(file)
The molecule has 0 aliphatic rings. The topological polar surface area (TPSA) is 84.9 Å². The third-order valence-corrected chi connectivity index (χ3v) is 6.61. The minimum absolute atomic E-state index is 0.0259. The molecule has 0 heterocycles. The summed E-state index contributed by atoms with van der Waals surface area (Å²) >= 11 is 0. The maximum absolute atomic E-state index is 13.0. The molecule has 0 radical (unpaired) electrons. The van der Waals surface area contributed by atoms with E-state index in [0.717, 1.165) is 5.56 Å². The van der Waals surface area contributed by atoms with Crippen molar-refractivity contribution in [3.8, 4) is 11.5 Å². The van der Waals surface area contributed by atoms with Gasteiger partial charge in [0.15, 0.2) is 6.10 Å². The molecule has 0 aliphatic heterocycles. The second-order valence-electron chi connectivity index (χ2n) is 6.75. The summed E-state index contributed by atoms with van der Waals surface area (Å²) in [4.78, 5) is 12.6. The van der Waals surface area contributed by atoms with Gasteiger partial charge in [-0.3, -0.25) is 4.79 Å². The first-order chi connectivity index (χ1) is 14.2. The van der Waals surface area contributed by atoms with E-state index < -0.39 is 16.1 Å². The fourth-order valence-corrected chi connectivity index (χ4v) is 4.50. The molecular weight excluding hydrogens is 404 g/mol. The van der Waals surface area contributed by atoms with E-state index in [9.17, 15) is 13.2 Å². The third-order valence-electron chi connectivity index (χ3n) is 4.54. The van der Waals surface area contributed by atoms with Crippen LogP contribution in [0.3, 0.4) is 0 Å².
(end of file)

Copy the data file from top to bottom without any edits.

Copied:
The molecule has 0 aliphatic rings. The topological polar surface area (TPSA) is 84.9 Å². The third-order valence-corrected chi connectivity index (χ3v) is 6.61. The minimum absolute atomic E-state index is 0.0259. The molecule has 0 heterocycles. The summed E-state index contributed by atoms with van der Waals surface area (Å²) >= 11 is 0. The maximum absolute atomic E-state index is 13.0. The molecule has 0 radical (unpaired) electrons. The van der Waals surface area contributed by atoms with E-state index in [0.717, 1.165) is 5.56 Å². The van der Waals surface area contributed by atoms with Crippen molar-refractivity contribution in [3.8, 4) is 11.5 Å². The van der Waals surface area contributed by atoms with Gasteiger partial charge in [0.15, 0.2) is 6.10 Å². The molecule has 0 aliphatic heterocycles. The second-order valence-electron chi connectivity index (χ2n) is 6.75. The summed E-state index contributed by atoms with van der Waals surface area (Å²) in [4.78, 5) is 12.6. The van der Waals surface area contributed by atoms with Gasteiger partial charge in [-0.3, -0.25) is 4.79 Å². The first-order chi connectivity index (χ1) is 14.2. The van der Waals surface area contributed by atoms with E-state index < -0.39 is 16.1 Å². The fourth-order valence-corrected chi connectivity index (χ4v) is 4.50. The molecular weight excluding hydrogens is 404 g/mol. The van der Waals surface area contributed by atoms with E-state index in [9.17, 15) is 13.2 Å². The third-order valence-electron chi connectivity index (χ3n) is 4.54. The van der Waals surface area contributed by atoms with Crippen LogP contribution in [0.3, 0.4) is 0 Å².